Where does it come from, the obsession with American greatness that was once again on display as Donald Trump launched his reelection campaign? With a small modification—“Keep America Great” instead of “Make America Great Again”—Trump reiterated his faith in this vapid concept before a rally of his supporters in Orlando, Florida, on June 18.
First of all, we should ask why “America” is not considered great in the first place: why did the country need to be reassured of its greatness by a real estate crook and reality-television star? Of course, a country isn’t a person—although it’s true that the humanization of a nation has been a time-honored method of shifting the political conversation employed by almost every politician in every period of our history. All the same, one may believe in a “body politic” that possesses a soul, a psychological history, and a spirit. Without conceding that there’s anything at all logical in Donald Trump’s fatuous rhetoric, we can nevertheless acknowledge that America is in fact sick, that in its inmost depths it is guilty of a grievous error. Where does that feeling come from?
The first cause for doubt regarding America’s alleged greatness goes back to slavery, which was legal in the ostensibly “united” states during the first century of their national existence. Devoted as they were to freedom and to the equality of all men, how did the Founding Fathers permit, how could they have permitted, such a hypocrisy? Many books have sought to answer this question, but it’s not my goal here to assess the guilt of Thomas Jefferson and George Washington, two great revolutionaries who owned a great number of slaves. From 1861 to 1865, the United States of America, torn apart by slavery, underwent a bloody war that cost the lives of some 750,000 soldiers. The aftermath of that extraordinary carnage presented the best occasion in our history to redeem the national soul, tainted by having sanctioned the exploitation of people of African origin—4 million living at the beginning of the war.
The assassination of President Lincoln, himself an important soldier in the cause of freedom, spoiled the dream of a society truly based on equal justice for all. Lincoln’s place in the White House was taken by his former vice president, Andrew Johnson, a fierce supporter of the Union, but at the same time a declared enemy of equality for former slaves. Faced with a Congress dominated by a faction then known as the “Radical Republicans,” this accidental president did everything he could to hobble the program of Reconstruction, which not only would have given black males all the privileges of citizenship but could even have confiscated certain portions of the Southern plantations and redistributed them to the new freedmen in the form of small patches of land.
Johnson’s opposition to Reconstruction encouraged the former rebels to take back their dominant status, and anti-black rioters in Memphis and New Orleans together killed about 100 people who had supposedly been liberated by the war and were theoretically protected by the United States Army. The president’s racism and obstruction led the House of Representatives to institute impeachment proceedings against a president for the first time in American history. In her recent book about Johnson, The Impeachers: The Trial of Andrew Johnson and the Dream of a Just Nation, Brenda Wineapple narrates the lamentable outcome of the trial in the Senate, where Johnson was acquitted by a single vote, that of Senator Edmund Ross, who had probably been bribed.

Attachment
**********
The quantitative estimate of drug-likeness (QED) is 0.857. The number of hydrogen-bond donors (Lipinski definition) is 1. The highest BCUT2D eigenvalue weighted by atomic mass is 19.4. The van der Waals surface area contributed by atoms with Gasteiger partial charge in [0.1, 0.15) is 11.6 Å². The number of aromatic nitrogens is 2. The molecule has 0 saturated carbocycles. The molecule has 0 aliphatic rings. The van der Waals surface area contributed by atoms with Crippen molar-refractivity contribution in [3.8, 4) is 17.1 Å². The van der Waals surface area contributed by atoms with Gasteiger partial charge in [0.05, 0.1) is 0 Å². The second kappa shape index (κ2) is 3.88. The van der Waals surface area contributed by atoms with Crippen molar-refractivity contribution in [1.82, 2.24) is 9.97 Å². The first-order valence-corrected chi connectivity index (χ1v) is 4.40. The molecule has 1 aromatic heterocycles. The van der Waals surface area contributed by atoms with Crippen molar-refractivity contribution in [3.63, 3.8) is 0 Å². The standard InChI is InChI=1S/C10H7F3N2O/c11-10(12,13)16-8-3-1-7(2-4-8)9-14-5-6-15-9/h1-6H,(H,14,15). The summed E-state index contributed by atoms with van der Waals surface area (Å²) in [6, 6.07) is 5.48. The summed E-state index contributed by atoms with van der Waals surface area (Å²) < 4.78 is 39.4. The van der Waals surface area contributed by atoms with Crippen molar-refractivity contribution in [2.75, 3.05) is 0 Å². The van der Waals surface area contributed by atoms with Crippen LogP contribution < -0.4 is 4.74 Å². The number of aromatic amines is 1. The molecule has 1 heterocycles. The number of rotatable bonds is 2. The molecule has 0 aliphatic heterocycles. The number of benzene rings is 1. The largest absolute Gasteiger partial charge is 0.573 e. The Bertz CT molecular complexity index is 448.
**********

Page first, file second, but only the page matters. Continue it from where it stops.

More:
Ross’s reputation has benefited from a hagiography published in 1956 by the young John F. Kennedy, who treated him as a hero and a man of principle for having thwarted the dangerous Jacobins who were attempting to destroy the balance of power between Congress and the executive. For the future president and his ghostwriter, Theodore Sorensen, the worst of the radicals was Thaddeus Stevens of Pennsylvania, a noted abolitionist whom Kennedy describes as “the crippled, fanatical personification of the extremes of the Radical Republican movement, master of the House of Representatives, with a mouth like the thin edge of an ax.”
In fact, Stevens remains one of the most amazing characters in American history, especially as an unwavering supporter of the Founding Fathers’ failed ideals. Eric Foner, author of the leading scholarly book on Reconstruction, reminds us that Clemenceau considered Stevens the “Robespierre” of “the second American Revolution.” That having been said, according to Foner, “Even those who disagreed with [his] policies could not avoid a grudging admiration for the man and his honesty, idealism, and indifference to praise and criticism…” Stevens was not just the friend of the liberated slaves, however; he was, along with his colleague Senator Benjamin Wade, the champion of all the poor, black or not, and among the latter, especially the Chinese and the Irish. His legislative proposal, which would have given each freed slave about forty acres of land, confiscated from within the states of the former Confederacy, scared Northern capitalists too. Karl Marx was strongly impressed by the proposed policy and paraphrased one of Wade’s speeches in Das Kapital. The subtitle of Foner’s book Reconstruction is America’s Unfinished Revolution, 1863-1877, and it’s here that a reader can find the “greatness” lost and distorted by Trump. Reconstruction, subverted by the violence of white Southerners and the weakening of Northern resolve, finally collapsed—and it took nearly a century for a civil rights campaign to once again rise to the fore of the country’s consciousness. But it wasn’t only blacks who suffered the consequences of this failure. The egalitarian dream and the promise of economic justice that were at the heart of Reconstruction failed as well—a failure that reigns among both blacks and whites and is still poisoning us today.